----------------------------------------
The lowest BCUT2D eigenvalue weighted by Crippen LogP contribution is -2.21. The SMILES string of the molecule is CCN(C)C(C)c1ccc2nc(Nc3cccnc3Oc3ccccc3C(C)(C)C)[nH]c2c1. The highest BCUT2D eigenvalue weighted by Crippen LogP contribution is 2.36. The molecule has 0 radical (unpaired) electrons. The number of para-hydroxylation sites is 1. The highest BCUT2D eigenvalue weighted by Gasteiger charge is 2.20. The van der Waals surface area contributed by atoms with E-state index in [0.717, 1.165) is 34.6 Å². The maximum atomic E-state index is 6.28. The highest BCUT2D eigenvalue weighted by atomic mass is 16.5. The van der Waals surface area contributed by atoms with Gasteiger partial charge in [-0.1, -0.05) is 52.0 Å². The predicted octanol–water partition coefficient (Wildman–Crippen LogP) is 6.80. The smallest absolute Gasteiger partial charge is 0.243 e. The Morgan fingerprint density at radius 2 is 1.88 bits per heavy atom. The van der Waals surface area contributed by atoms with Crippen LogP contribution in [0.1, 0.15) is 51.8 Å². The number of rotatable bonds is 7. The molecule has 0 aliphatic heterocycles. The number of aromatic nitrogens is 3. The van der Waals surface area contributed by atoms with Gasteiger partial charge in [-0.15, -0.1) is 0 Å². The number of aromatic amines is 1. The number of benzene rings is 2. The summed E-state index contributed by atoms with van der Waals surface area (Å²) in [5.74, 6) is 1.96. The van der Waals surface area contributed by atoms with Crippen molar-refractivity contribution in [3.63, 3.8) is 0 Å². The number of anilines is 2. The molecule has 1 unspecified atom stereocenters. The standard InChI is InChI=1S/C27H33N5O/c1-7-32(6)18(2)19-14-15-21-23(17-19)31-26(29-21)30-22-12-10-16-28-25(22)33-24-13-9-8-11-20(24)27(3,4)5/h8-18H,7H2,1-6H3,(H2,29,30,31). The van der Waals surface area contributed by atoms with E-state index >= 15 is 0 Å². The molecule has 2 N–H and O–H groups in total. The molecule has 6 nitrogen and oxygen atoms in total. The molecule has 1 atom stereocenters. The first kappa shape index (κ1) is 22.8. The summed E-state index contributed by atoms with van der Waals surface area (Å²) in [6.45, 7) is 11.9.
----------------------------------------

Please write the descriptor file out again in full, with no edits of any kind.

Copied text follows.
The lowest BCUT2D eigenvalue weighted by Crippen LogP contribution is -2.21. The SMILES string of the molecule is CCN(C)C(C)c1ccc2nc(Nc3cccnc3Oc3ccccc3C(C)(C)C)[nH]c2c1. The highest BCUT2D eigenvalue weighted by Crippen LogP contribution is 2.36. The molecule has 0 radical (unpaired) electrons. The number of para-hydroxylation sites is 1. The highest BCUT2D eigenvalue weighted by Gasteiger charge is 2.20. The van der Waals surface area contributed by atoms with E-state index in [0.717, 1.165) is 34.6 Å². The maximum atomic E-state index is 6.28. The highest BCUT2D eigenvalue weighted by atomic mass is 16.5. The van der Waals surface area contributed by atoms with Gasteiger partial charge in [-0.1, -0.05) is 52.0 Å². The predicted octanol–water partition coefficient (Wildman–Crippen LogP) is 6.80. The smallest absolute Gasteiger partial charge is 0.243 e. The Morgan fingerprint density at radius 2 is 1.88 bits per heavy atom. The van der Waals surface area contributed by atoms with Crippen LogP contribution in [0.1, 0.15) is 51.8 Å². The number of rotatable bonds is 7. The molecule has 0 aliphatic heterocycles. The number of aromatic nitrogens is 3. The van der Waals surface area contributed by atoms with Gasteiger partial charge in [-0.15, -0.1) is 0 Å². The number of aromatic amines is 1. The number of benzene rings is 2. The summed E-state index contributed by atoms with van der Waals surface area (Å²) in [5.74, 6) is 1.96. The van der Waals surface area contributed by atoms with Crippen molar-refractivity contribution in [3.63, 3.8) is 0 Å². The number of anilines is 2. The molecule has 1 unspecified atom stereocenters. The standard InChI is InChI=1S/C27H33N5O/c1-7-32(6)18(2)19-14-15-21-23(17-19)31-26(29-21)30-22-12-10-16-28-25(22)33-24-13-9-8-11-20(24)27(3,4)5/h8-18H,7H2,1-6H3,(H2,29,30,31). The van der Waals surface area contributed by atoms with E-state index >= 15 is 0 Å². The molecule has 2 N–H and O–H groups in total. The molecule has 6 nitrogen and oxygen atoms in total. The molecule has 1 atom stereocenters. The first kappa shape index (κ1) is 22.8. The summed E-state index contributed by atoms with van der Waals surface area (Å²) in [6.45, 7) is 11.9.